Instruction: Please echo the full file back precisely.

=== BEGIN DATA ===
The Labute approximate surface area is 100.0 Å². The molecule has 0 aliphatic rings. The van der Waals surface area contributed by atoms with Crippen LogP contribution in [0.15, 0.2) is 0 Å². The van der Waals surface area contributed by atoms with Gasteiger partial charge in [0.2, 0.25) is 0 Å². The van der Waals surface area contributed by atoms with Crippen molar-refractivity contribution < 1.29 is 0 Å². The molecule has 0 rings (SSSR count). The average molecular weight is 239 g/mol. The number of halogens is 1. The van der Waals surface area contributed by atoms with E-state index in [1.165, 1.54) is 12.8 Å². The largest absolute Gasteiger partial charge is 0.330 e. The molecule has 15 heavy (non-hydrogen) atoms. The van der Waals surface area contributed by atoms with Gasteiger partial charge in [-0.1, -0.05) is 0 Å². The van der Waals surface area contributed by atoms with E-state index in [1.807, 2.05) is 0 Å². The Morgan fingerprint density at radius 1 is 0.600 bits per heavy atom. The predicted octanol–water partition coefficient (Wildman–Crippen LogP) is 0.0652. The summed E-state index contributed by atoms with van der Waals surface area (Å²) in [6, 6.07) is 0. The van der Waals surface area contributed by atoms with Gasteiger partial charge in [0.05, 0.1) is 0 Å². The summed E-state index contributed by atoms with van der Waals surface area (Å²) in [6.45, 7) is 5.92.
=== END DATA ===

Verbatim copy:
The Labute approximate surface area is 100.0 Å². The molecule has 0 aliphatic rings. The van der Waals surface area contributed by atoms with Crippen LogP contribution in [0.15, 0.2) is 0 Å². The van der Waals surface area contributed by atoms with Gasteiger partial charge in [0.2, 0.25) is 0 Å². The van der Waals surface area contributed by atoms with Crippen molar-refractivity contribution < 1.29 is 0 Å². The molecule has 0 rings (SSSR count). The average molecular weight is 239 g/mol. The number of halogens is 1. The van der Waals surface area contributed by atoms with E-state index in [1.165, 1.54) is 12.8 Å². The largest absolute Gasteiger partial charge is 0.330 e. The molecule has 15 heavy (non-hydrogen) atoms. The van der Waals surface area contributed by atoms with Gasteiger partial charge in [-0.1, -0.05) is 0 Å². The van der Waals surface area contributed by atoms with E-state index in [1.807, 2.05) is 0 Å². The Morgan fingerprint density at radius 1 is 0.600 bits per heavy atom. The predicted octanol–water partition coefficient (Wildman–Crippen LogP) is 0.0652. The summed E-state index contributed by atoms with van der Waals surface area (Å²) in [6, 6.07) is 0. The van der Waals surface area contributed by atoms with Gasteiger partial charge in [0.05, 0.1) is 0 Å². The summed E-state index contributed by atoms with van der Waals surface area (Å²) in [6.45, 7) is 5.92.